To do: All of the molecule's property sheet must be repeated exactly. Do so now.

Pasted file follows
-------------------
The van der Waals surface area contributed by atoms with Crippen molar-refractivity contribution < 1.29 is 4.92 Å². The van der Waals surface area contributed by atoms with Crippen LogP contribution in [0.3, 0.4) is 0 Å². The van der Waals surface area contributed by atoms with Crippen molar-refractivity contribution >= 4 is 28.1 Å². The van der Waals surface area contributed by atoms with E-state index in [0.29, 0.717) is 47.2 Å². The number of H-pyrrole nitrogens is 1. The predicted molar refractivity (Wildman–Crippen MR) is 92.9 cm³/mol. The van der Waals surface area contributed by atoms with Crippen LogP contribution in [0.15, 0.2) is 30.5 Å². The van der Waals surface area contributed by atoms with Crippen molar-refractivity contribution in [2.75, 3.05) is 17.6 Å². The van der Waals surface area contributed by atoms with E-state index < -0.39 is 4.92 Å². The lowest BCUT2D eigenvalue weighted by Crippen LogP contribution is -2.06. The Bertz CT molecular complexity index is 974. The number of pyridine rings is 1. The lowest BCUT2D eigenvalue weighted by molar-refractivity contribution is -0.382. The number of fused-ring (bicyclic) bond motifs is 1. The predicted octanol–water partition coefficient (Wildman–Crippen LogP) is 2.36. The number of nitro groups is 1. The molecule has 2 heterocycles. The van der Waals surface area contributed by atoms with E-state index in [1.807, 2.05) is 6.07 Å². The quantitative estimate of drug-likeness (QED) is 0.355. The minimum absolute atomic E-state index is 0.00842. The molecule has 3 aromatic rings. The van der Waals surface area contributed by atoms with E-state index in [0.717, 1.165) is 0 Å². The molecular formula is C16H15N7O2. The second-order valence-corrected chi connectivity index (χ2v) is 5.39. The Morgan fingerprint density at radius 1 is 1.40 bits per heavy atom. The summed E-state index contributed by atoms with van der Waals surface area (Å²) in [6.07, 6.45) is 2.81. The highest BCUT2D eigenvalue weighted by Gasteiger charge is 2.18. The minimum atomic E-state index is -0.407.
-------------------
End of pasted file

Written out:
The van der Waals surface area contributed by atoms with Crippen molar-refractivity contribution < 1.29 is 4.92 Å². The van der Waals surface area contributed by atoms with Crippen LogP contribution in [0.3, 0.4) is 0 Å². The van der Waals surface area contributed by atoms with Crippen molar-refractivity contribution >= 4 is 28.1 Å². The van der Waals surface area contributed by atoms with E-state index in [0.29, 0.717) is 47.2 Å². The number of H-pyrrole nitrogens is 1. The predicted molar refractivity (Wildman–Crippen MR) is 92.9 cm³/mol. The van der Waals surface area contributed by atoms with Crippen LogP contribution in [0.15, 0.2) is 30.5 Å². The van der Waals surface area contributed by atoms with Crippen molar-refractivity contribution in [2.75, 3.05) is 17.6 Å². The van der Waals surface area contributed by atoms with E-state index < -0.39 is 4.92 Å². The lowest BCUT2D eigenvalue weighted by Crippen LogP contribution is -2.06. The Bertz CT molecular complexity index is 974. The number of pyridine rings is 1. The lowest BCUT2D eigenvalue weighted by molar-refractivity contribution is -0.382. The number of fused-ring (bicyclic) bond motifs is 1. The predicted octanol–water partition coefficient (Wildman–Crippen LogP) is 2.36. The number of nitro groups is 1. The molecule has 2 heterocycles. The van der Waals surface area contributed by atoms with E-state index in [1.807, 2.05) is 6.07 Å². The quantitative estimate of drug-likeness (QED) is 0.355. The minimum absolute atomic E-state index is 0.00842. The molecule has 3 aromatic rings. The van der Waals surface area contributed by atoms with E-state index in [0.717, 1.165) is 0 Å². The molecular formula is C16H15N7O2. The second-order valence-corrected chi connectivity index (χ2v) is 5.39. The Morgan fingerprint density at radius 1 is 1.40 bits per heavy atom. The summed E-state index contributed by atoms with van der Waals surface area (Å²) in [6.07, 6.45) is 2.81. The highest BCUT2D eigenvalue weighted by Gasteiger charge is 2.18. The minimum atomic E-state index is -0.407.